• Sharing your spiritual and religious experience with the meeting. Does anyone in your meeting know what your spiritual practice is? How you came to Quakerism? Why you stay? What you want from the meeting and whether you are getting it? If you were going through a crisis or a dry period in your prayer life, your family life, your work life, your creative life, would your meeting know? If you were facing an important decision and didn’t see clearly what to do, would you ask for a clearness committee?
    • If you asked for a clearness committee, would the meeting know what to do? Would your meeting welcome deeper knowledge of your spiritual life? Would they be prepared to help you with a crisis in your spiritual or prayer life? Does your meeting have elders whose own depth of religious experience would equip them to mentor you or help you with your spiritual life? Are you yourself such an elder, at least potentially? Do you look for opportunities to serve the members of your meeting in these ways?
  • Eldering. Do you feel that there are people whose behavior disturbs your meeting’s worship or fellowship? Do conflicts trouble your meeting? If you were yourself bringing conflict or disturbance to your meeting, would you welcome loving eldering—the meeting’s caring attention to your behavior?
    • Does your meeting act with confidence to protect the worship from inappropriate behavior? Does your meeting act with confidence to protect the fellowship of the meeting? Is your meeting in denial of the conflicts that trouble it? Does your meeting bring accountability up in any way with applicants for membership in its committees for clearness on membership?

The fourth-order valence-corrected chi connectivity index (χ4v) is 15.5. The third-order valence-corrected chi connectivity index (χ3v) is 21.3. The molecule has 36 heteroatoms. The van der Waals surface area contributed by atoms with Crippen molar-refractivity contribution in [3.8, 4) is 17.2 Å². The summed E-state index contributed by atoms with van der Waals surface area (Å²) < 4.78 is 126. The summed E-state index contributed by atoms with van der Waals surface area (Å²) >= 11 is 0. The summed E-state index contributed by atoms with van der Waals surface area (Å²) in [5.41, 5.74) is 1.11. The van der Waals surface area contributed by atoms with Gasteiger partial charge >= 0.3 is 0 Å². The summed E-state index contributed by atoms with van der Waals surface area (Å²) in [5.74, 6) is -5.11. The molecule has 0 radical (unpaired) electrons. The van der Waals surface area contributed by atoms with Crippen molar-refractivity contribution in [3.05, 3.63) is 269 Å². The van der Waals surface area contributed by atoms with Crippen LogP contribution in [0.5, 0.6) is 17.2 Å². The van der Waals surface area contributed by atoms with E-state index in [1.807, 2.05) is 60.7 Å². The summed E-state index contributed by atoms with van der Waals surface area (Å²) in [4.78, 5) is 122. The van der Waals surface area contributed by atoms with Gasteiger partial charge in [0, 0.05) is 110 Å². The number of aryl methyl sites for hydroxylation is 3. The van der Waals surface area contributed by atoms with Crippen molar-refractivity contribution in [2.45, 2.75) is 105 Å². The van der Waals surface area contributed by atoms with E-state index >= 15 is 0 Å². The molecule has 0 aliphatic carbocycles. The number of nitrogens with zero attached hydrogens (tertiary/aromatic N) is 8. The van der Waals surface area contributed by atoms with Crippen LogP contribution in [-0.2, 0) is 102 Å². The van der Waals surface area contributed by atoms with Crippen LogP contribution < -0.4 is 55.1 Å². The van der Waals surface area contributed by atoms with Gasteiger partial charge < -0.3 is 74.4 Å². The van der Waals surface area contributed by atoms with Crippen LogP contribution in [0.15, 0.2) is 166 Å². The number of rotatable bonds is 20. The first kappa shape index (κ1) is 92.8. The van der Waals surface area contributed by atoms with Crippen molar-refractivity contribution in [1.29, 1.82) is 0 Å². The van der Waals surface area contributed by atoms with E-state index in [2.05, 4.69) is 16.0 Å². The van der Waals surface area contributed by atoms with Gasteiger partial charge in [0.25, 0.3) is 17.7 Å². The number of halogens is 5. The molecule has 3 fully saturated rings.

• Inviting the meeting to help you deepen your spiritual gifts, your vocal ministry, and the other ministries to which you feel called. Have you identified your gifts of the spirit? Are you engaged in some activity outside of meeting that is a ministry, that the meeting doesn’t know about? Do you think of it as a ministry yourself? Do you speak fairly often in meeting? Do you want to deepen your vocal ministry? Do you feel some obstacle to speaking in meeting?
    • Would your meeting welcome knowledge of your leadings? Does your meeting do anything concrete to name each other’s gifts of the spirit? Does your meeting know the faith and practice of Quaker ministry well enough to take responsibility for it? Do they know how to conduct a clearness committee for discernment of leadings? Does your meeting provide opportunities to discuss ministry, especially vocal ministry, in general? Does your meeting provide its ministers with committees of support or oversight, or engage with them in any other way?

What if your answers to some of these questions are no? If our “no”s involve the personal queries about our own relation to the meeting, we can start thinking about how to reengage with the meeting. But often, our reticence stems from our sense that our meeting will not be there for us. So what then? What do we do when our meeting does not meet our spiritual needs, either because it does not have the resources, especially the human resources, or it doesn’t have the interest or the will?

Meetings often lack the will to be a true covenantal community in the way I am describing (that is, to work with their members and attenders in a meaningful way to enrich their spiritual lives) because it isn’t in unity about it whether to do it, let alone about how to do it. Some Friends just wouldn’t want to go there, and through tacit understanding, it just never even comes up. And we are so cautious about possibly hurting people or driving them away. In my experience, very often a solid majority of people in the meeting would be uncomfortable with this kind of meeting life, for a variety of reasons.